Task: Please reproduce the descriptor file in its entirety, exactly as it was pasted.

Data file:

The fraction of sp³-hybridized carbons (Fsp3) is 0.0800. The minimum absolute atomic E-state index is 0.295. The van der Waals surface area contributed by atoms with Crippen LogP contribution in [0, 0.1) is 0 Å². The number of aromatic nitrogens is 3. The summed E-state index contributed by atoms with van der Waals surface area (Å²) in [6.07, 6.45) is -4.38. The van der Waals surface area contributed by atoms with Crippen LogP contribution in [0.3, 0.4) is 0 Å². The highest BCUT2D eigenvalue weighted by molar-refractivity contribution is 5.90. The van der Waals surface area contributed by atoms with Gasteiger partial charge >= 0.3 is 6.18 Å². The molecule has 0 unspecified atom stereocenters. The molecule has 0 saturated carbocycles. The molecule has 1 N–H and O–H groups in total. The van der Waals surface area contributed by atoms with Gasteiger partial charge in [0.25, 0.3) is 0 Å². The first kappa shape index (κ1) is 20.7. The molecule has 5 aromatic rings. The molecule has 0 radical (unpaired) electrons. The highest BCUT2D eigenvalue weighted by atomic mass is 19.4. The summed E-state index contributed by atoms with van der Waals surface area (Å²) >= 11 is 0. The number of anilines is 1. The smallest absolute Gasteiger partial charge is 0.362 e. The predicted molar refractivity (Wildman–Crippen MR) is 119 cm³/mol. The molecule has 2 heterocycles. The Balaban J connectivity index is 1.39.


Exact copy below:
The fraction of sp³-hybridized carbons (Fsp3) is 0.0800. The minimum absolute atomic E-state index is 0.295. The van der Waals surface area contributed by atoms with Crippen LogP contribution in [0, 0.1) is 0 Å². The number of aromatic nitrogens is 3. The summed E-state index contributed by atoms with van der Waals surface area (Å²) in [6.07, 6.45) is -4.38. The van der Waals surface area contributed by atoms with Crippen LogP contribution in [0.3, 0.4) is 0 Å². The highest BCUT2D eigenvalue weighted by molar-refractivity contribution is 5.90. The van der Waals surface area contributed by atoms with Gasteiger partial charge >= 0.3 is 6.18 Å². The molecule has 0 unspecified atom stereocenters. The molecule has 0 saturated carbocycles. The molecule has 1 N–H and O–H groups in total. The van der Waals surface area contributed by atoms with Gasteiger partial charge in [0.25, 0.3) is 0 Å². The first kappa shape index (κ1) is 20.7. The molecule has 5 aromatic rings. The molecule has 0 radical (unpaired) electrons. The highest BCUT2D eigenvalue weighted by atomic mass is 19.4. The summed E-state index contributed by atoms with van der Waals surface area (Å²) >= 11 is 0. The number of anilines is 1. The smallest absolute Gasteiger partial charge is 0.362 e. The predicted molar refractivity (Wildman–Crippen MR) is 119 cm³/mol. The molecule has 2 heterocycles. The Balaban J connectivity index is 1.39.